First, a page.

There is one further point about Ibn Sīnā’s conception of God’s relation to creation that should be made, namely, the extent to which Ibn Sīnā’s deity creates as an act of volition. For Ibn Sīnā a willful agent (1) recognizes the action it is doing, (2) is not forced to act and (3) is content or satisfied (riḍan) with its action (Avicenna MetaH: 9.4 [3]). Ibn Sīnā distinguishes an act of will from either an act of intention (qaṣd) or an act of nature (ṭabʿ). God’s act is not by way of nature, since such actions proceed from the agent independent of knowledge and consent, and yet there is nothing about the Necessary Existing through itself that it does not perfectly know and to which it does not perfectly consent. Ibn Sīnā likewise denies that God acts intentionally. That is because intentional actions involve the agent’s conceptualizing some good, then a separate act of acquiring that good and finally the good that is acquired. Consequently, only an agent who is composite and not simple acts out of intention, but again Ibn Sīnā’s deity is absolutely simple. These considerations likewise explain why for Ibn Sīnā, God’s creating does not, and indeed cannot, require choice among options, and yet it is a free act of the will. It is a free, precisely because God knows he is creating, consents to that creation and in no way is forced to create.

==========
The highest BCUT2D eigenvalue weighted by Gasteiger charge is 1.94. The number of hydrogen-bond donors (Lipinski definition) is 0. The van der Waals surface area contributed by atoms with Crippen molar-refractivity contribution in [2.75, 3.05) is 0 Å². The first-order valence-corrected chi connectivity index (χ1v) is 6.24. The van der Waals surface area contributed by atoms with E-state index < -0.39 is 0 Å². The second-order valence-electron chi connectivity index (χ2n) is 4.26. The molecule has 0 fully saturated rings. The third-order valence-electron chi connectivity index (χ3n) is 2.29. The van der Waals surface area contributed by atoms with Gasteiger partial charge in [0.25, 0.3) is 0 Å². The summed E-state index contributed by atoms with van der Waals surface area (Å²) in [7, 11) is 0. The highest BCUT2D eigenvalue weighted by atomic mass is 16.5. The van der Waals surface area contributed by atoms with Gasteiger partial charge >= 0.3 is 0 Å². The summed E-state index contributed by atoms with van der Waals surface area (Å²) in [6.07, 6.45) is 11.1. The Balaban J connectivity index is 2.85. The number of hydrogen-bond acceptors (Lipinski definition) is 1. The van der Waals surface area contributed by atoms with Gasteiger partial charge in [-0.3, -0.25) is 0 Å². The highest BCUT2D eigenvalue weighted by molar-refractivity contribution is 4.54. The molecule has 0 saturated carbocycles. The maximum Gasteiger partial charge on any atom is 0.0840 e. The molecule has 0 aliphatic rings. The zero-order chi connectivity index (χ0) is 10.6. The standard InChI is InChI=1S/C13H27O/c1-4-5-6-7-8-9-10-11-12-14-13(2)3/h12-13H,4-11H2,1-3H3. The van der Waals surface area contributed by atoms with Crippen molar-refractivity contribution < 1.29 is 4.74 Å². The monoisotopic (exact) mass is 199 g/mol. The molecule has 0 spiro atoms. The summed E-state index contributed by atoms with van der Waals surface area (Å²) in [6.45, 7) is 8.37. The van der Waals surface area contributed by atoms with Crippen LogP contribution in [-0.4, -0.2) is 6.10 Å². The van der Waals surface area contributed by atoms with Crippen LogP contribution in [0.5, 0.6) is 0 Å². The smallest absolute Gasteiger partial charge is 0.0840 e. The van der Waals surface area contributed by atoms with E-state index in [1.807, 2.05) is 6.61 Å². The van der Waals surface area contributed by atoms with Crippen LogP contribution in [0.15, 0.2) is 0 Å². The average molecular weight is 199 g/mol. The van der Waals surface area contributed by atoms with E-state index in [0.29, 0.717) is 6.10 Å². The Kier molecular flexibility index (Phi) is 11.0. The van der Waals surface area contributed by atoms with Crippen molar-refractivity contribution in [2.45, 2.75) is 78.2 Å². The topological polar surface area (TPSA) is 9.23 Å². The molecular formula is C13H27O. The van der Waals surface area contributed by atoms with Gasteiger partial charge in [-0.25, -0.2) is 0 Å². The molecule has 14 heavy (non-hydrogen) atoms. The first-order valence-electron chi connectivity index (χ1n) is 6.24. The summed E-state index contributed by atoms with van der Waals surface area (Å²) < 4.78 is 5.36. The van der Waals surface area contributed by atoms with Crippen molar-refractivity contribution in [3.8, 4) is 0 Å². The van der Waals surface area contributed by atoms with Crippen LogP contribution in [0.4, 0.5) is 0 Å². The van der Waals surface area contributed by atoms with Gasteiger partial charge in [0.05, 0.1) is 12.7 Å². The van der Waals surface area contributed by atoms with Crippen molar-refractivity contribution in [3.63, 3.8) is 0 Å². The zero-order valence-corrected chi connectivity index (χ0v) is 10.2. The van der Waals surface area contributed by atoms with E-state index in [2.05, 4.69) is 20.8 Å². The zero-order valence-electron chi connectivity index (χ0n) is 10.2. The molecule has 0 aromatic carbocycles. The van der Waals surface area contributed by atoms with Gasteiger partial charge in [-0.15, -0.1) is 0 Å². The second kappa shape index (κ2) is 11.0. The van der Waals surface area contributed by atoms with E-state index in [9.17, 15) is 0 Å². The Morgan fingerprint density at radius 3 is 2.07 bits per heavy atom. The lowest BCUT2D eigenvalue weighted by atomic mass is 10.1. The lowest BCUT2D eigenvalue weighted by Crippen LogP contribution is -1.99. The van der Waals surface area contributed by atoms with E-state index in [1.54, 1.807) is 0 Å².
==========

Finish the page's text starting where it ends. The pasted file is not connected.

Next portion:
3.1.2 Creation as origination (ịdāth) after non-existence

The theologians were not impressed with the emanationist account of God’s creative act. Despite Ibn Sīnā’s move to re-interpret volitional action, emanation seemed to the theologians to be little more than an act of nature, as if the sun were to know and to be glad that it shines, but also having no choice in the matter. A free act of the will, they maintained, essentially involves choice, and so any action not involving choice is not free. The theologians were likewise not impressed with arguments from simplicity that concluded that if God were to choose, God would not be simple. For some of them, like the early Ghazālī, were happy to deny the strong conception of divine simplicity, which many philosophers favored, since it seemed contrary to their belief that God has a number of distinct divine attributes, like life, power, knowledge and will (McGinnis 2022).